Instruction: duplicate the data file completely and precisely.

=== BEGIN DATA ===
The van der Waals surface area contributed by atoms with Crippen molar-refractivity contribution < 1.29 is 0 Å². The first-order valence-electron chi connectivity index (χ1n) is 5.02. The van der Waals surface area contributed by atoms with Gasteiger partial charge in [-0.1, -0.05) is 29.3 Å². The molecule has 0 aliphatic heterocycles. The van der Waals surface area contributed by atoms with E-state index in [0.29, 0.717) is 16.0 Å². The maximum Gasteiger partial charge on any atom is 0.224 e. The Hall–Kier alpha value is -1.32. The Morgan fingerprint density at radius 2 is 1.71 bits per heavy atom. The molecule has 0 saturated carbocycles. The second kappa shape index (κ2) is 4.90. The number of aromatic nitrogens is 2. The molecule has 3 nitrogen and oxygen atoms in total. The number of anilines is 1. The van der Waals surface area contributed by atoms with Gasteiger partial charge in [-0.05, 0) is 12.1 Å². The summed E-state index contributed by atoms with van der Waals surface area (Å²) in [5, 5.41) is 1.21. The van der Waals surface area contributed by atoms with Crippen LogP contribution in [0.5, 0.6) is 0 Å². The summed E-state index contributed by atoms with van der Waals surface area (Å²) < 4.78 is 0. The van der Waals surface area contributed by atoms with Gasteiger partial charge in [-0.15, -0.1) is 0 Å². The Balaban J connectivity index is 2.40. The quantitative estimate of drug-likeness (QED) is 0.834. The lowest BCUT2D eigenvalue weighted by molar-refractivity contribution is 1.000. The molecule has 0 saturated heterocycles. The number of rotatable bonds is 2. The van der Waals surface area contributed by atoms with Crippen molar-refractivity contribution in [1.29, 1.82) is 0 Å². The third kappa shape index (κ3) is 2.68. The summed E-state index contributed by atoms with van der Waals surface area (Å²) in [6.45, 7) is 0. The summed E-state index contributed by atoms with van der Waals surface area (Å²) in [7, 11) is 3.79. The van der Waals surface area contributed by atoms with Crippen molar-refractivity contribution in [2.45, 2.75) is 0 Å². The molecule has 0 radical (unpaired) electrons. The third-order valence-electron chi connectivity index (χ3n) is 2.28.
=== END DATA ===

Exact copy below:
The van der Waals surface area contributed by atoms with Crippen molar-refractivity contribution < 1.29 is 0 Å². The first-order valence-electron chi connectivity index (χ1n) is 5.02. The van der Waals surface area contributed by atoms with Gasteiger partial charge in [-0.1, -0.05) is 29.3 Å². The molecule has 0 aliphatic heterocycles. The van der Waals surface area contributed by atoms with E-state index in [0.29, 0.717) is 16.0 Å². The maximum Gasteiger partial charge on any atom is 0.224 e. The Hall–Kier alpha value is -1.32. The Morgan fingerprint density at radius 2 is 1.71 bits per heavy atom. The molecule has 0 saturated carbocycles. The second kappa shape index (κ2) is 4.90. The number of aromatic nitrogens is 2. The molecule has 3 nitrogen and oxygen atoms in total. The number of anilines is 1. The van der Waals surface area contributed by atoms with Gasteiger partial charge in [-0.05, 0) is 12.1 Å². The summed E-state index contributed by atoms with van der Waals surface area (Å²) in [5, 5.41) is 1.21. The van der Waals surface area contributed by atoms with Crippen LogP contribution in [0.5, 0.6) is 0 Å². The summed E-state index contributed by atoms with van der Waals surface area (Å²) < 4.78 is 0. The van der Waals surface area contributed by atoms with Gasteiger partial charge in [-0.15, -0.1) is 0 Å². The Balaban J connectivity index is 2.40. The quantitative estimate of drug-likeness (QED) is 0.834. The lowest BCUT2D eigenvalue weighted by molar-refractivity contribution is 1.000. The molecule has 0 saturated heterocycles. The number of rotatable bonds is 2. The van der Waals surface area contributed by atoms with Crippen molar-refractivity contribution in [1.29, 1.82) is 0 Å². The third kappa shape index (κ3) is 2.68. The summed E-state index contributed by atoms with van der Waals surface area (Å²) in [6.45, 7) is 0. The summed E-state index contributed by atoms with van der Waals surface area (Å²) in [7, 11) is 3.79. The van der Waals surface area contributed by atoms with Crippen molar-refractivity contribution in [2.45, 2.75) is 0 Å². The molecule has 0 radical (unpaired) electrons. The third-order valence-electron chi connectivity index (χ3n) is 2.28.